Either that or make new national HD feeds that are all national content and feed those to the pay TV providers.
Nope... and people aren't forced to do business with my (work) company either...
I'm actually lucky in that I can receive affiliates of two of the big four network, so technically, I'm not exactly forced myself, but I know others who are.
I never said to get rid of broadcast TV...
Absolutely! The question is... how long?!
They usually do... when you have no choice...
Yeah, you're absolutely right, if we want to keep afiliates, we need to open up the market so that we can get better ones, and they have to compete. I doubt that many people would switch away, even given 3 markets in any one place, due to the size of satellite spots, and the amount of cable bandwidth, but that would be enough for the local affiliates to be pushed to do better. It's getting worse, because I have duplicates triplicates for all 5 networks (and PBS) in my area on cable, but only PBS is duplicated in HD, and DirecTV offers only CBS, NBC, and FOX, so they don't have ABC or PBS in HD. I have no clue why they don't duplicated all five, since NYC is on CONUS, and we are already in the spot for our own (Hartford-New Haven) market.
DBS, which made satellite reception trivial, wasn't available then. One could subscribe to C band but the market was so small that it really didn't hurt anyone.
I remember when the syndicated exclusivity and carriage laws hit cable. The technology wasn't as good as it is today and channels went black on the system in my town. Then the channels were dropped. I suppose it is easier not to carry a channel than to deal with which hours it should be blocked.
I believe the first distants law for satellite was put in place in 1999. The suit in Florida led up to that. The stations sued to stop carriage, congress responded by writing laws that allowed carriage in certain circumstances. Every five years the law overriding the station's and network's wishes and affiliation contracts expires - and is adjusted to meed the current situation.
Without STELA and it's predecessors the availability of OTA stations would be entirely up to the networks and stations. They would handle the situation via the courts ... suing to prevent carriage or demand "fair treatment". The law has provided a structure for the parties to meet in the middle.
And that law would interfere with the contracts already in place with the stations - especially if it extended a station's carriage outside of their normal broadcast area.
I wouldn't mind a "can carry any OTA station within it's FCC defined coverage area" law. Dealing with white areas would be a secondary issue.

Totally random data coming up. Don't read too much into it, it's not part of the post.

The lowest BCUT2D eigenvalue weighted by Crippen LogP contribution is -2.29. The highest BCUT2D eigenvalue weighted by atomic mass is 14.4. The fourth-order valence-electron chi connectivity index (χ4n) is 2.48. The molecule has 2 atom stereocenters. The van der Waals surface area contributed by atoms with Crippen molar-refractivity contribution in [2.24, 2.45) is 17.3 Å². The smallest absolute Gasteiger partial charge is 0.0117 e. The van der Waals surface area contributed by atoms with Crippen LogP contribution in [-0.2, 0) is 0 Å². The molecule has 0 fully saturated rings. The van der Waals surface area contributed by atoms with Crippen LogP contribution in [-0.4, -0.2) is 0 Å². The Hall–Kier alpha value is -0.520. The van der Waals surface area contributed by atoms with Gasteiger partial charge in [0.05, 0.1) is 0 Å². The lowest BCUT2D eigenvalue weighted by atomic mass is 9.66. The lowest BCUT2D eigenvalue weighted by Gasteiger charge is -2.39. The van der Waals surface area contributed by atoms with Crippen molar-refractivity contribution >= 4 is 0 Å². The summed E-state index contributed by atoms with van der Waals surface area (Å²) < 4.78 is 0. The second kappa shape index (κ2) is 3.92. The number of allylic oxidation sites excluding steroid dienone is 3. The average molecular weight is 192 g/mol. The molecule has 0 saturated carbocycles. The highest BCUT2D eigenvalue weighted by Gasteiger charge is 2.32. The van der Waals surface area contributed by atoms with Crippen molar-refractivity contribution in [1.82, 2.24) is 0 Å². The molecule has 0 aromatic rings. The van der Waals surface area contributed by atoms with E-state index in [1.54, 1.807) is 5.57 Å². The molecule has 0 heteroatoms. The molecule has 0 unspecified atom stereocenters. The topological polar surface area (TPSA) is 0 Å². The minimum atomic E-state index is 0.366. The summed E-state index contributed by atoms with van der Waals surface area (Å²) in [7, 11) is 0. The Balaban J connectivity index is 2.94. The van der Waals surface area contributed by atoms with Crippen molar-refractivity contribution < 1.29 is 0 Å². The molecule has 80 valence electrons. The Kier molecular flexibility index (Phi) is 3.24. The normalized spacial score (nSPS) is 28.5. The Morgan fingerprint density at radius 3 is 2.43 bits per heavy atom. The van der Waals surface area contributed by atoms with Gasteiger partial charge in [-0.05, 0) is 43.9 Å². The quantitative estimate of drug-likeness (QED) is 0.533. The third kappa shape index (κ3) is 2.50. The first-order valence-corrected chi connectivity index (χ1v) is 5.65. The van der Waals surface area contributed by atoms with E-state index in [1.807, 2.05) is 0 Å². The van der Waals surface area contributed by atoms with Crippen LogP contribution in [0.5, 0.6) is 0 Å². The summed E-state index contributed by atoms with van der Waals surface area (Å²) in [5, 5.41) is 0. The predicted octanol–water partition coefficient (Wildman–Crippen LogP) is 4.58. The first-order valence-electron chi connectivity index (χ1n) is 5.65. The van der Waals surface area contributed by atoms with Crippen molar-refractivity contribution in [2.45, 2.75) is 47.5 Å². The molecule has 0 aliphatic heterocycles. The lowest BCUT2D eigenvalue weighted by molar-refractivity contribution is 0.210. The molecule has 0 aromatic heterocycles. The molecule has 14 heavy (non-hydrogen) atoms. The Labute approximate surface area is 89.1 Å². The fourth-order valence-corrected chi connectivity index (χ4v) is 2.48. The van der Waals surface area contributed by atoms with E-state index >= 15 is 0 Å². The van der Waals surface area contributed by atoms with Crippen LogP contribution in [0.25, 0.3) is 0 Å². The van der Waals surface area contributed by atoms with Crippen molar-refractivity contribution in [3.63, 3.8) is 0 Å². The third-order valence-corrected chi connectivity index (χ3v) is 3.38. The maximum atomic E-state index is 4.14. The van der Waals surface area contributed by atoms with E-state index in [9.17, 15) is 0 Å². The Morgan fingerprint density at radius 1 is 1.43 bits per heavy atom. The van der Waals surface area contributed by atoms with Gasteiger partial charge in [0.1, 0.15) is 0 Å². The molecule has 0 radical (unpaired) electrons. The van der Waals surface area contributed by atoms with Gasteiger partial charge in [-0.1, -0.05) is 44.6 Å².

Scratch the laws and you lose the carriage - unless you can get a court to rule that cable/satellite can take any signal they want without compensation. The courts ruled against that. Congress disagreed and put statutory licensing in place. Life continues.
The problem with the current system is that not only are cable and satellite under a different set of rules, but they often can't pull in out-of-market channels. Must-carry rules are fine, but cable and satellite companies should be able to pull in whatever channels they want to from other markets.
The other stupid part is that broadcast channels want money for carriage. It would be a lot harder to pull off that BS if the cable companies had the ability to just switch on a few fiber lines and get a distant network to replace the network in question, so that cable company could just stand there and tell the affiliate what they will pay them, while customers still get the network programming.
I know ABC7 was asking an absolutely insane amount of money for their programming on Cablevision, and was pumping out a bunch of BS about Cablevision at the same time.
The other thing is that the cable/SAT/telco companies paying for OTA coverage is just absurd. Anything OTA should be free for the companies to re-transmit. There are a few problems with charging for OTA content. The most obvious is that it is free OTA, so it should be free on pay service. However, the next issue is that this model is completely backwards, as the cable, satellite, and telco companies are paying for physical plant infrastructure, part of which is being used to re-transmit the local channels, so that the local channels can collect advertising revenue. Thus, if anything, the locals should pay the pay tv providers for distribution, just like it costs money to keep a 1300' guyed wire tower up in the air with megawatt-plus transmitters blasting RF energy out over civilization.